Tagging is in. You’re It!

From tagging web sites to bookmarks, to photos it is changing the way we look at and organize large globs of information. It is spreading to other content, like news, music, movies, heck, maybe even learning content… Yes, folksonomy is hip and happening, eveolving and causing disruption. However, it thrives in the examples above where there is a large base of users to add to the tag pile, to self-correct, to make it come alive. Tagging down in the tail is another story.

Yes, tagging it is not a magic bullet and may not be an instant success. But I believe in what it might offer.

I set up an experiment a few weeks ago. A colleague has asked for a recommended list of “online professional development” opportunities for faculty, and rather than just cooking up a list and emailing or posting as a static web page (“Oh, that is so web 1.0”), I decided to try setting up a special del.icio.us tag of edponline and invite others to add to the list. Collective intelligence should make this a rich soup.

It started okay, Tim Lauer and Seb Fiedler added items. But something went awry as another person started tagging all sorts of stuff (podcasting links, educational tech articles) to the mix, and it got kind of cloudy, muddy, even slightly polluted. I am not casting shame on this person nor looking for an apology, and I think it is highly likely that things were mis-tagged in the haste of adding sites (I am guilty of this more times than I will admit).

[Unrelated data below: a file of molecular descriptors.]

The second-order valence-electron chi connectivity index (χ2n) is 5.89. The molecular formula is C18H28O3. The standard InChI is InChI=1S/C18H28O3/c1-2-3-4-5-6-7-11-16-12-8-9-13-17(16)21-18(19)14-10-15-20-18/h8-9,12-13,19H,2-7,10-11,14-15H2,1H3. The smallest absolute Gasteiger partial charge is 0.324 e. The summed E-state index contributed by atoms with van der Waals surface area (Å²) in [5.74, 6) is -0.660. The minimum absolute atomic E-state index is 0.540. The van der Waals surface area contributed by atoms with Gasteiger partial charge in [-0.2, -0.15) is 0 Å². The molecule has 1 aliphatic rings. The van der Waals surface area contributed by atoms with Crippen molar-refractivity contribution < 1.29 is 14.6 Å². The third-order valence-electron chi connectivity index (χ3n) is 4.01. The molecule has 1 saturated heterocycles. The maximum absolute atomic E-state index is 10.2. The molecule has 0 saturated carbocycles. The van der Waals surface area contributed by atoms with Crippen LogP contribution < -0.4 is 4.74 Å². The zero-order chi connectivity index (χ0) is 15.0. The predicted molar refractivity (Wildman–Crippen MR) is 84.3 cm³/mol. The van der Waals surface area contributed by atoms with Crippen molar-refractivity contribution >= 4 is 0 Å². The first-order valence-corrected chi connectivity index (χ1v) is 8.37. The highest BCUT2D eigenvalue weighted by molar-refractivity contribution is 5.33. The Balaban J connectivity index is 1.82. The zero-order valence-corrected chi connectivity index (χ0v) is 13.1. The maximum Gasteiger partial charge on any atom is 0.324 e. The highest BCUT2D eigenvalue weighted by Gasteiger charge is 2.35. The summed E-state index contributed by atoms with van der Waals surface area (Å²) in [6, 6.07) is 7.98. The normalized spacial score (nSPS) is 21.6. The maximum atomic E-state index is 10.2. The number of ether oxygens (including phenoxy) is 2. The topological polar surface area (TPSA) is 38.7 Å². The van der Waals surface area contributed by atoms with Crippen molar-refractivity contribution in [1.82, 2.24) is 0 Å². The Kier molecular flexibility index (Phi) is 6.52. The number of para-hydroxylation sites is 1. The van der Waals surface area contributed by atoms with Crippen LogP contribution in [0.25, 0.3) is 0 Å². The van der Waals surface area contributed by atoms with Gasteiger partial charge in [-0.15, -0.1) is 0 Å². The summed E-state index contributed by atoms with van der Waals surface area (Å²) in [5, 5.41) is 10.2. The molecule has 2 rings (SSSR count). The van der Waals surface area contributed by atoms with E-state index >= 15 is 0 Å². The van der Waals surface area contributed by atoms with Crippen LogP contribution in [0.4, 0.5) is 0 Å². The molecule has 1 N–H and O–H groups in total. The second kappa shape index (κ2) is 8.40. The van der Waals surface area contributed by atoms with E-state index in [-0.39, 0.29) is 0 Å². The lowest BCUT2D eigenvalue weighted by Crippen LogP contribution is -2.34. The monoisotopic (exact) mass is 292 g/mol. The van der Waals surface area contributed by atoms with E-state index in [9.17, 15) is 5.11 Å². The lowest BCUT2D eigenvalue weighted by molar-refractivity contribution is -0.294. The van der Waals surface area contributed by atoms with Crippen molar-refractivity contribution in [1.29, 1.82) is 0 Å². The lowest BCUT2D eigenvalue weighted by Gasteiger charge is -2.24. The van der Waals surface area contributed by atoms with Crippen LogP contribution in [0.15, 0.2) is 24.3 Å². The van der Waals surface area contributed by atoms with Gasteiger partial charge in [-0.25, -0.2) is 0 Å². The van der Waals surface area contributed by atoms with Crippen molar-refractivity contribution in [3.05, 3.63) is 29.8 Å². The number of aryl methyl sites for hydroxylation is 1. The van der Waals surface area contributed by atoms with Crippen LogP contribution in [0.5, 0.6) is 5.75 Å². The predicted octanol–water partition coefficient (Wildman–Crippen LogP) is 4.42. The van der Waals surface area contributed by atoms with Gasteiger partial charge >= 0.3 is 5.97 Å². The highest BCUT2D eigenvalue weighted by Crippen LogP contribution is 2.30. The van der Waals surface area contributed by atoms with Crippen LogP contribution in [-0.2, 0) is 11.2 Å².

In a larger participatory pool this noise would be group corrected or drowned out by more signal. This is how WikiPedia works (thousands of eyes checking content) but my little wiki is encrusted with spam, dead end links, and virtual tumbleweeds blowing by.

Just tagging alone will not make social software work, it is the action and participation of others than work the magic. My little del.icio.us tag experiment is so far down the long tail of activity there, it cannot be distinguished from the horizontal axis. But when you are talking about or trying to get a tagging scheme in motion, you should keep in mind the dynamics of the level of potential participation- just setting it up is not enough.

The tag mud and the sadder examples of tag spam are part of the give and take, the ying-yang of what the net environment offers. You cannot have the richness of good open content without some of the muck in the undercarriage. I am not sure if one really needs a big audience to make tagging successful, but it may take a threshold of active taggers.

The post "Tag Spam / Tag Mud — Way Down Here in the Long Tail of Social Software" was originally zapped with 10,000 volts and declared "It's ALIVE" by Dr. Frankenstein at CogDogBlog (http://cogdogblog.com/2005/07/tag-mud/) on July 25, 2005.

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